Autumn statement: Jeremy Hunt looks to cut UK taxes and ‘turbo-charge growth’
Jeremy Hunt will announce 110 measures to boost Britain’s stagnant economy and bow to demands from anxious Tory MPs for tax cuts when he delivers his second autumn statement on Wednesday.
In one of the last set-piece economic events before the general election, the chancellor will pledge to “turbo charge” growth while taking the first steps to cut personal taxes after recent sharp increases.
Hunt is expected to offer a one-year extension to 100% tax breaks for business investment and cut national insurance contributions. Reductions in income tax are thought more likely in the spring, when low-paid workers will also receive the near-10% increase in the minimum wage announced on Tuesday.
The Low Pay Commission – the body that advises the government on the minimum level for wages – said next April’s increase of just over £1 an hour to £11.44 for the ‘“national living wage”’ meant the Conservatives had met their 2019 manifesto commitment to eradicate low pay by 2024.
Hunt replaced Kwasi Kwarteng as chancellor just over a year ago and is expected to tell MPs that difficult decisions – tax increases and public spending cuts – are paying off.
“After a global pandemic and energy crisis, we have taken difficult decisions to put our economy back on track,” Hunt will say. “We have supported families with rising bills, cut borrowing and halved inflation. The economy has grown. Real incomes have risen. Our plan for the British economy is working.
“But the work is not done … Conservatives know that a dynamic economy depends less on the decisions and diktats of ministers than on the energy and enterprise of the British people.”
After repeatedly saying in recent months that the poor state of the public finances rules out tax cuts this autumn, the chancellor has been given extra leeway by forecasts from the independent Office for Budget Responsibility that are less gloomy than feared.
Sunak and Hunt have both signalled in recent days that cuts to personal taxes could be on the table, with the economy “turning a corner” and pressure mounting from Tory MPs to close the gap with Labour before the election.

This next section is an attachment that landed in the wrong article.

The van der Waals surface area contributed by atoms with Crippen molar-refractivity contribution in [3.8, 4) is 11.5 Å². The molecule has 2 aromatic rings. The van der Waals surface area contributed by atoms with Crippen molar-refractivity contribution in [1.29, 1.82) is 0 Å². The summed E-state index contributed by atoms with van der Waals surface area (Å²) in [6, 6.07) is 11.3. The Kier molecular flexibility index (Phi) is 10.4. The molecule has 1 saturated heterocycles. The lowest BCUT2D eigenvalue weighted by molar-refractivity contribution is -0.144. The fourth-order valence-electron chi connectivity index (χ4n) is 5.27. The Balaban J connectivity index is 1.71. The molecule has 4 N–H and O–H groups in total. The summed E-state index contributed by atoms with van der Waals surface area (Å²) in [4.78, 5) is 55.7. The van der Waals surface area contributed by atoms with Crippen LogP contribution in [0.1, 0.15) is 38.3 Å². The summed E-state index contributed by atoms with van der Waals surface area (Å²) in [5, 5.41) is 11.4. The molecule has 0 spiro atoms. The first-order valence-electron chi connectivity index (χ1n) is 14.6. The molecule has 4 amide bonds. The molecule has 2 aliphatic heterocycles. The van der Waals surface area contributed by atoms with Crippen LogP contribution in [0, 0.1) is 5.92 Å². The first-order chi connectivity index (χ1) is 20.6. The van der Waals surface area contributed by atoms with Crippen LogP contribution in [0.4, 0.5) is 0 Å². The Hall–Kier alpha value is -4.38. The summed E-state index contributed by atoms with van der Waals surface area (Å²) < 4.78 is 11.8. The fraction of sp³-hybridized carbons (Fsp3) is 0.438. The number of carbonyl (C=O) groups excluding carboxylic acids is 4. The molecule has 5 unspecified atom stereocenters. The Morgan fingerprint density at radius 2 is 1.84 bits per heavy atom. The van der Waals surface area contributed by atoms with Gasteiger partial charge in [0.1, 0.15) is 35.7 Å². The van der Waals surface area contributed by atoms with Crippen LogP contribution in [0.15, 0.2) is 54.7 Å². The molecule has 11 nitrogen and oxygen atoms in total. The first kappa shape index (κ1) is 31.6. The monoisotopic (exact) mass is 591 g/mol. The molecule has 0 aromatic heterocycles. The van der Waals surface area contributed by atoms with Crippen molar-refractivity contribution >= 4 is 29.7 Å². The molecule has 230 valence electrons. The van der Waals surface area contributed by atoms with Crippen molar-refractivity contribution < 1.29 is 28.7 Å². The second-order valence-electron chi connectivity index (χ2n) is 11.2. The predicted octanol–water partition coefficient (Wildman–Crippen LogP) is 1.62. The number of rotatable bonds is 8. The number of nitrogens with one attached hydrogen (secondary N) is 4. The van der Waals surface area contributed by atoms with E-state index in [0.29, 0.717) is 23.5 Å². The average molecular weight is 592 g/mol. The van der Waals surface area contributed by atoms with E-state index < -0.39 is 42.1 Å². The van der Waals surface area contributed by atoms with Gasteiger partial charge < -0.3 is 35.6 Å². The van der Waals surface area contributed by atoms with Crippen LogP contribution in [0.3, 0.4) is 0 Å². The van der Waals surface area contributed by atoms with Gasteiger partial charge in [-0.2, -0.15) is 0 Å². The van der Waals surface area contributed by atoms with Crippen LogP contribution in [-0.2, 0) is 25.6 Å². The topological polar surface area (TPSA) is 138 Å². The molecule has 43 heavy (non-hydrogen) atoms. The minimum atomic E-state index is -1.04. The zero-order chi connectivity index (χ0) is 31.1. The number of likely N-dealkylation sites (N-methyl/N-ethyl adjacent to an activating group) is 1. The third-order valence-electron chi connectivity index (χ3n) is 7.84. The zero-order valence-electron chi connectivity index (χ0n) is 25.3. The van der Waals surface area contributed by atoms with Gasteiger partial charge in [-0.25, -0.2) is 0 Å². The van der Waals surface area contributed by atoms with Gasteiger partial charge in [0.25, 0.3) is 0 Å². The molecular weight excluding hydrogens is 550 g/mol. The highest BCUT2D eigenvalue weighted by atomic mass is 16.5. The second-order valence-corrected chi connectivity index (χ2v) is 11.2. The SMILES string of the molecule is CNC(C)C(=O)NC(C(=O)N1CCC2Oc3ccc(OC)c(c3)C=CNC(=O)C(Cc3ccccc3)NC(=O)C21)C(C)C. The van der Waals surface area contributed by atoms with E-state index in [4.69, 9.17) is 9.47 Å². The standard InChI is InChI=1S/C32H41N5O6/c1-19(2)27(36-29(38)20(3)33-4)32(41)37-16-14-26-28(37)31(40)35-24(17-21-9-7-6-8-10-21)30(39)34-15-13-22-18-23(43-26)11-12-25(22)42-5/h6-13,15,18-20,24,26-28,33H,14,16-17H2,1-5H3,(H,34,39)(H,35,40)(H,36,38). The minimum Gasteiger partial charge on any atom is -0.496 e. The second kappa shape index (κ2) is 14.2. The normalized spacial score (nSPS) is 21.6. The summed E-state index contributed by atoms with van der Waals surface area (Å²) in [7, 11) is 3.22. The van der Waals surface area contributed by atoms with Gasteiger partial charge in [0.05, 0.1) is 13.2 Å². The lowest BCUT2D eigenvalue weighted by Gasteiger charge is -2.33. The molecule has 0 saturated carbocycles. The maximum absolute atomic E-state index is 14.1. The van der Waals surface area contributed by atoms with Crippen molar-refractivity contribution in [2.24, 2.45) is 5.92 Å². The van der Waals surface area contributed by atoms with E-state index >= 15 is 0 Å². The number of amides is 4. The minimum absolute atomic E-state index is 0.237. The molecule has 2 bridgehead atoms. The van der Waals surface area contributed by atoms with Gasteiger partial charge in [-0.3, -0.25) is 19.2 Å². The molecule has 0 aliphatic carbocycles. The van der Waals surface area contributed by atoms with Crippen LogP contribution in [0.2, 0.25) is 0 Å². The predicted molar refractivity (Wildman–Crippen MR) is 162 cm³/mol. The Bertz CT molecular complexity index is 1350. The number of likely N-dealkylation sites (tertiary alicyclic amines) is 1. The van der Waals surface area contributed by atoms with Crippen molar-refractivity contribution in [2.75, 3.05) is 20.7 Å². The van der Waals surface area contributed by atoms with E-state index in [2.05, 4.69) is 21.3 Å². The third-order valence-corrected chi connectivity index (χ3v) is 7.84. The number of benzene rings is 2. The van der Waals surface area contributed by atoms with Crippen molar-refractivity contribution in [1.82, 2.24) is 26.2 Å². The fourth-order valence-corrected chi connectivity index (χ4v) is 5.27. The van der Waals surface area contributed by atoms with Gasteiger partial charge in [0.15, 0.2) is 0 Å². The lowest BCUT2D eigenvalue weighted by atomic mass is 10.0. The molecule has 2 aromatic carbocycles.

Laura Trott, Hunt’s new deputy at the Treasury, suggested on Tuesday that the chancellor is likely to cut tax for individuals as well as businesses.
“The economy is in a very different place to where we were a year ago and we can now focus on going for growth, pushing up the growth rate of the economy and cutting taxes for individuals,” she said.
“That is where the focus is. In broad narrative terms this is a big moment for us, for people at home, because inflation has halved. We know how difficult it has been and it will mean important things for the household budget.”
Government sources have suggested that a cut in national insurance is more likely than a cut in the basic rate of income tax, which could increase inflation.
The chancellor is expected to set out a two-stage plan with a focus on business and workers now and signalling further personal tax cuts to come in the spring.
Tory insiders believe he could recommit to Rishi Sunak’s promise from the spring budget in 2022 that the basic rate of income tax will be cut from 20 pence to 19 pence in the pound by 2024.
One minister said: “I’d expect a decision on income tax to be deferred to spring. We’ll need a big tax offer before the next election.”
Hunt is expected to increase benefits by 6.7% in line with inflation figures from September, after initially considering whether to use the lower October figure of 4.6%, which would have saved the government more than £2bn but hit 9m struggling households.
One senior Tory was scathing about the idea that benefits could go up in line with lower figure. “There is no way they could get that past colleagues, they won’t get MPs to vote for a lower increase one year out from an election, in marginal seats,” the MP said. “Get real!”
The government is also expected to increase the state pension by 8.5% in line with total average earnings, rejecting a plan to use a measure that stripped out bonuses.
Such a move would have breached the Conservative manifesto promise on the pensions triple lock.
Hundreds of thousands of people with mobility or mental health problems will be told to look for work that they can do from home or face having their benefits cut by £4,680 a year, as part of a squeeze on benefits.
Rachel Reeves, the shadow chancellor, speaking before the autumn statement, said: “After 13 years of economic failure under the Conservatives, working people are worse off. Prices are still rising in the shops, energy bills are up and mortgage payments are higher after the Conservatives crashed the economy.
“The 25 Tory tax rises since 2019 are the clearest sign of economic failure, with households paying £4,000 more in tax each year than they did in 2010. The Conservatives have become the party of high tax because they are the party of low growth. Nothing the chancellor says or does in his autumn statement can change their appalling record.”
Hunt is expected to say: “In today’s autumn statement for growth, the Conservatives will reject big government, high spending and high tax because we know that leads to less growth, not more.
“Instead we will back British business with 110 growth measures to remove planning red tape, speed up access to the National Grid, support entrepreneurs raising capital, get behind our fastest growing industries, unlock foreign direct investment, boost productivity, reform welfare, level up opportunity to every corner of the country and cut business taxes.”